While only Queensland and ACT require a solicitor/law firm to do paid conveyancing,you still have the choice of using a solicitor to complete your conveyance in all other states and territories.
All law firms must comply with the minimum professional standards of their state and territory law society and every licensed conveyancing company will have their own standards. Each must comply with their own rules and recommendations and any legislative regulations. The ethical standards of law firms are higher than those of conveyancers, and the penalties for non-compliance are greater.
Somethings to take in consideration…
- Business people don’t give away anything that is valuable, especially their time. Be wary of anyone who works for nothing. Would you work for nothing?
- The best legal advisor will charge reasonable prices because they know how valuable their time and experience is. Experience is earned the hard way and valued. Generally, the inexperienced need to provide an inducement to attract business.
- Be careful of giveaways that are being used to lure you in, especially if the company is the cheapest to start with or promise to undercut the rest. Quality will always beat quantity.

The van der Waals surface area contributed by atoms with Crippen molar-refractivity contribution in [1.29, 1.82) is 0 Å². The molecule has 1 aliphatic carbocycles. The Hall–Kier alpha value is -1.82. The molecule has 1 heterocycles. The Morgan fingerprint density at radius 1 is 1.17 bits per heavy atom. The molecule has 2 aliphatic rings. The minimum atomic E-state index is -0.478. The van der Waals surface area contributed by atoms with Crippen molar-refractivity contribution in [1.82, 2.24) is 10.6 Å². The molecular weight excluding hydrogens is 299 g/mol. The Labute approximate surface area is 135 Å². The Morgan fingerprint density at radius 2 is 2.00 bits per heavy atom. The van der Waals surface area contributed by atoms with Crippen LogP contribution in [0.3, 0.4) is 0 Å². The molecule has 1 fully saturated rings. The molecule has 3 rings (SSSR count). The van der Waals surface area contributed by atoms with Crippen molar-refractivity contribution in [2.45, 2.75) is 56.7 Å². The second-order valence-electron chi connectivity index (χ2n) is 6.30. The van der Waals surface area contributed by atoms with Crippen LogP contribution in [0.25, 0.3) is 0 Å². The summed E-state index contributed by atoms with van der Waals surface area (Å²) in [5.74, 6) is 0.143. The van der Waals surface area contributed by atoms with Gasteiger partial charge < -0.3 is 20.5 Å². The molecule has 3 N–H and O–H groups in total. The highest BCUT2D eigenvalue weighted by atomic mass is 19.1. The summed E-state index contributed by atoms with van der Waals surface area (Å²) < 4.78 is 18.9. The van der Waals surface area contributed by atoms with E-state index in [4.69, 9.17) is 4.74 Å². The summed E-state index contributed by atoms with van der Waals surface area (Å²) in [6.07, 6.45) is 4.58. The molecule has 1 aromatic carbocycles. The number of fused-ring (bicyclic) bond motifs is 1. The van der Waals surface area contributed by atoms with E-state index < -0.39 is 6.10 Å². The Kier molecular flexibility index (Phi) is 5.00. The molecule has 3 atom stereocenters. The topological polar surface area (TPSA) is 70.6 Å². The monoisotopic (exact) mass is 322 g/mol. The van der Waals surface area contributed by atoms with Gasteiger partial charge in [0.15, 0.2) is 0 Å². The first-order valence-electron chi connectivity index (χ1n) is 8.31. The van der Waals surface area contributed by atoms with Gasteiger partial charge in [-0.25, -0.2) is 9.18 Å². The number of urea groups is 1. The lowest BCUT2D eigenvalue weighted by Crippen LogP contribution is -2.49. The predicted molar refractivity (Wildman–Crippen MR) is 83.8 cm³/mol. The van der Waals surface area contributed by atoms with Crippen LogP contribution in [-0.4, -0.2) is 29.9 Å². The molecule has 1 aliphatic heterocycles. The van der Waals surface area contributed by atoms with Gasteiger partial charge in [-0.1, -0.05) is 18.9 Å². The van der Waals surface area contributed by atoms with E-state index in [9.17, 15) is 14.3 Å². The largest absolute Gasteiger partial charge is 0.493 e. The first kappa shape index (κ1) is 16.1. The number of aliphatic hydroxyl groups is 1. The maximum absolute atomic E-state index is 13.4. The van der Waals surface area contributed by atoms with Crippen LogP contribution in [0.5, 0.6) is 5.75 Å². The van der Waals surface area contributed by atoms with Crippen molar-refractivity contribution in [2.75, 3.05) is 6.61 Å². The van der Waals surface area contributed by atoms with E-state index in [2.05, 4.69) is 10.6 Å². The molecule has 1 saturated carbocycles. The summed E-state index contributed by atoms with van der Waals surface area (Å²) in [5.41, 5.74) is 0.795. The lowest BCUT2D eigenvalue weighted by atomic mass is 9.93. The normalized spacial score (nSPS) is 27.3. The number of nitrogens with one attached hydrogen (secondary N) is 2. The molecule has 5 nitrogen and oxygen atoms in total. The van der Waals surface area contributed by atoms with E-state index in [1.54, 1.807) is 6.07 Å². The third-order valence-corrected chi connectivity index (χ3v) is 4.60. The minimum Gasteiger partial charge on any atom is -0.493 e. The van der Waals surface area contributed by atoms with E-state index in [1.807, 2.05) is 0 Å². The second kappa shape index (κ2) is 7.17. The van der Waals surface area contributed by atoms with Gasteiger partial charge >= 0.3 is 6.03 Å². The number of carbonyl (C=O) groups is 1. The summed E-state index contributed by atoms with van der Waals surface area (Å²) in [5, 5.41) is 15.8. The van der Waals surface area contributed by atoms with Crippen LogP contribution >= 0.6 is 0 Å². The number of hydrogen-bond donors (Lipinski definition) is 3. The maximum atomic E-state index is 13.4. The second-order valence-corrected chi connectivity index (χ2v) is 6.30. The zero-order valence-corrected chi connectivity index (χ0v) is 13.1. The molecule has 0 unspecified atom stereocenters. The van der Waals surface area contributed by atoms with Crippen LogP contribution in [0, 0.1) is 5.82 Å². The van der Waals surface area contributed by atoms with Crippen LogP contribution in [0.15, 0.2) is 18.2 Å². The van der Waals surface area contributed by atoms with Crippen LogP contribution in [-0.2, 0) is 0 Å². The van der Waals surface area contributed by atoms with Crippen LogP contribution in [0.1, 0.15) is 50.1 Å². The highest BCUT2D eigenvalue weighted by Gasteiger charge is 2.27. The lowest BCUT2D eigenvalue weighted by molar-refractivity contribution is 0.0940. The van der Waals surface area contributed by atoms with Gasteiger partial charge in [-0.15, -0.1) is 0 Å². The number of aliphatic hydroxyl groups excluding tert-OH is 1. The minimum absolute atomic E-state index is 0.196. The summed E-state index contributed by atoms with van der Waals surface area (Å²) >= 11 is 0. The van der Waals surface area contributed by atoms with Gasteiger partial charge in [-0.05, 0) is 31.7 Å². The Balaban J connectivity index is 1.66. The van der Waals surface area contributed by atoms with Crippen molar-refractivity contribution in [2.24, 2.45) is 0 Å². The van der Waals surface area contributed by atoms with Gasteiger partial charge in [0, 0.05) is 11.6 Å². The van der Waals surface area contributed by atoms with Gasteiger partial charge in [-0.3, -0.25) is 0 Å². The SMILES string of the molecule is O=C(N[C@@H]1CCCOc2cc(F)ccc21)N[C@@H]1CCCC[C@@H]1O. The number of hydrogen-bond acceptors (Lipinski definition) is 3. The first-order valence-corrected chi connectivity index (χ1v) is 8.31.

- Beware of businesses that offer a low cost first and foremost. These tend to have a high turnover of clients to compensate for their low fees and that means you won’t get as much service as a company that isn’t doing a high turnover and promotes service over cost. Look for service at a reasonable cost. Reasonable means in relation to the experience being offered.
- Conveyancing is a service industry and this is what you are paying for. There will be times in the conveyancing process where you will want immediate service and that’s a guarantee, but can you be sure you will get it when you want it on your terms, given the conveyancer may be snowed under with a high turnover of files?
- If you're paying a low fee don’t expect as much personalised service. Often you get the bare necessities. More often than not you won’t get answers to questions or explanations and they will probably not want to meet with you as this will take up their time. Essentially, they will try to spend the least amount of time on your conveyancing transaction as possible because time is money and the more transactions they can do, the more money they can make.
Don’t betaken in by ads for conveyancing companies when they:
- Say they are your saviour from chaos.
- Try and convince you that conveyancing is complicated, confusing, intricate, involved and carrying huge financial and time risks if the slightest thing goes wrong.
- Claim to be good guys.
- Are giving away something not usually given away and then try and make it sound like those who don’t follow their lead are the bad guys.
- Put down their competition by calling them dishonest, or accuse them of cutting corners. Truthful advertising talks about positives in self, not negatives in others.
- Tell you it’s all a bit dramatic and frightening and intend to scare you into using them – these tactics are aimed at first home buyers especially.
- Leave you feeling afraid or intimidated by the unknown because you don’t know anything, or very little, about conveyancing.